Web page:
Supporting the Arts in Western Massachusetts and Beyond

July 24, 2019

REVIEW: Tanglewood, Miloš and Ozawa Hall, a marriage made in heaven

Tanglewood, Lenox, MA
July 16, 2019

by Carol Bousquet

Stupendous! The word is not enough to describe fully the innate artistry and experience of hearing Miloš Karadaglić’s debut of classical guitar in the Seiji Ozawa Hall at Tanglewood on a summer’s evening July 16. Extraordinary. Breathtaking. Phenomenal. We’re getting closer.

Miloš Karadaglić, 36 years old, frequently known just by his mononym Miloš, is an award-winning classical guitarist from Montenegro. He is dubbed by many to be today’s “guitar hero”, the most famous classical guitarist in the world.

Karadaglić first started playing the guitar at the age of eight. The 16-year-old Miloš successfully applied for a scholarship at the Royal Academy of Music by sending a video tape he recorded at home. He moved to London in September 2000 to begin studying guitar seriously.

If I may, we were hearing two performers. While just one man and his lone guitar graced the stage, one is also experiencing The Seiji Ozawa Hall supporting the artist. Magnificently.

What a fantastic showcase on the 25th anniversary of the famed hall, a humble companion to Tanglewood’s five-thousand-seat Koussevitzky Music Shed constructed in 1938. It’s something to marvel at especially when hearing a performance such as this -- one man, one guitar and 1200 people in the concert hall listening, with no amplification—yet listeners able to savor every note and nuance. The Ozawa Hall, designed by William Rawn Associates / Architects with acoustics overseen by R. Lawrence Kirkegaard, is a magnificent example of award-winning architectural and acoustic design. “A survey of conductors and music critics ranked the Seiji Ozawa Hall as the 4th best American Concert Hall ever built and the 2nd best American Concert Hall built in the last 50 years.” (Source: Leo Beranek, Concert Halls and Opera Houses, 2003.) It’s reason enough to visit Tanglewood!

Miloš opened his program by expressing homage for the iconic talent that had performed on the Ozawa stage before him. Then he went to work demonstrating said homage via his performance.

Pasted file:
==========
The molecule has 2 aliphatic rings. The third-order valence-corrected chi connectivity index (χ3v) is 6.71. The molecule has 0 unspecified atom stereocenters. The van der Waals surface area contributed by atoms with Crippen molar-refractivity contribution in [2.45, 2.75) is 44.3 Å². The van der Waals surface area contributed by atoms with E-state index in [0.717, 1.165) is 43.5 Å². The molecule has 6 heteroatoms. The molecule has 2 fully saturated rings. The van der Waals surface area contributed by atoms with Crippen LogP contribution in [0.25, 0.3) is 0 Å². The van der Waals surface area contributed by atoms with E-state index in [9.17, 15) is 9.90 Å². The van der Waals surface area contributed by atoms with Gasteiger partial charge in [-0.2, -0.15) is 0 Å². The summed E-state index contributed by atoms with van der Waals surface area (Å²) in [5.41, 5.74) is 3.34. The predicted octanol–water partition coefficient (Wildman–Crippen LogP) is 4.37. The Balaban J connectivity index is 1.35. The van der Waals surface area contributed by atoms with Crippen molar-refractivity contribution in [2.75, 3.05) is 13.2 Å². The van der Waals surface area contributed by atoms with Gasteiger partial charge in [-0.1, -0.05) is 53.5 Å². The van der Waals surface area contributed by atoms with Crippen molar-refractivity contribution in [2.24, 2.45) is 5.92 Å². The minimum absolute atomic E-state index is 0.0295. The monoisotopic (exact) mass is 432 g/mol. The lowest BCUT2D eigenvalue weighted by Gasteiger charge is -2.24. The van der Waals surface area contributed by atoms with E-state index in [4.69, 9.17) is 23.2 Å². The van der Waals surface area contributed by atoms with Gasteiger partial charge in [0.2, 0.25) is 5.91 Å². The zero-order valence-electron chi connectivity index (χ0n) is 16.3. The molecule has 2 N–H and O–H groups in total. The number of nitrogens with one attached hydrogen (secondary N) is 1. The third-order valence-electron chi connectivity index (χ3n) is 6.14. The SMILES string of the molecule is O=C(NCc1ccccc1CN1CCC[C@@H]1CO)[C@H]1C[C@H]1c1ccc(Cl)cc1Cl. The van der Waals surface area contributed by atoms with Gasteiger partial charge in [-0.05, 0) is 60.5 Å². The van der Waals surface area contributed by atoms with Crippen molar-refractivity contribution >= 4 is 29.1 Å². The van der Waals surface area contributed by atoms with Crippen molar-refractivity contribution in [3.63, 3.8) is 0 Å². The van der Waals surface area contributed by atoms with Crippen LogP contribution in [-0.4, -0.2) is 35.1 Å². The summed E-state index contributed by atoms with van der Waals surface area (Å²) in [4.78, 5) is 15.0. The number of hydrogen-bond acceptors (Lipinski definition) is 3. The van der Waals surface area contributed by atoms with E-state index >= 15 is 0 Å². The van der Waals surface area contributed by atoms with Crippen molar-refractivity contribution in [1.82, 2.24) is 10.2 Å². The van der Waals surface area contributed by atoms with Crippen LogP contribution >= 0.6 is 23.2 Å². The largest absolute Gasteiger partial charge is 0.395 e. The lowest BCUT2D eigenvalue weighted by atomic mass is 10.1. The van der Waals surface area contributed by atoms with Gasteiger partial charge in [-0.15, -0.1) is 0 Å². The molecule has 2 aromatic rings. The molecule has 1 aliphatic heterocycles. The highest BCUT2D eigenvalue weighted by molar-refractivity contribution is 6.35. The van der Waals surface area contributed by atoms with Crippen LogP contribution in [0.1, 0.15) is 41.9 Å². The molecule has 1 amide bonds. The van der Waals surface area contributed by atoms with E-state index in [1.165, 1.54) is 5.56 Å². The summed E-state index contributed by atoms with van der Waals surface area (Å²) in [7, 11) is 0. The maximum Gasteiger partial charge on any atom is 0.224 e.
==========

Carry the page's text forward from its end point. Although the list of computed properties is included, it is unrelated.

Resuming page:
He opened with J. S. Bach’s Suite No. 2 in C minor, BWV 997 and went on to Granados’ from 12 Spanish Dances: No. 5 Andaluza and No. 2, Oriental. He finished the first half with Albeniz “Asturias”, giving us, his rapt audience, a chance to catch our breath.

Post-intermission he opened with Five Preludes; a guitar piece written by Brazilian composer Heitor Villa-Lobos. The piece is subtitled "Homenagem à vida social" (Homage to Social Life). It is in the key of D major, and is the second of the Five Preludes, written in 1940. It was first performed, together with its four companions, by Abel Carlevaro in Montevideo in December 1942. This prelude evokes the waltzes danced by the upper classes of Rio de Janeiro in a bygone age.

Then came his Beatles tribute. He played Lennon/McCartney’s “Blackbird” (arr. Sergio Assad) and “Yesterday” (arr. Takemitsu) and Harrison’s “While my guitar gently weeps” (arr. Sergio Assad) from his 2016 “Blackbird: The Beatles Album.” It was glorious.

He finished with Mathias Duplessy’s “Cavalcade”.

My advice? Don’t ever miss a chance to hear Miloš play his guitar (he plays a 2007 Greg Smallman). If you haven’t yet been to a performance at The Ozawa Hall, go soon if you can. The season is short.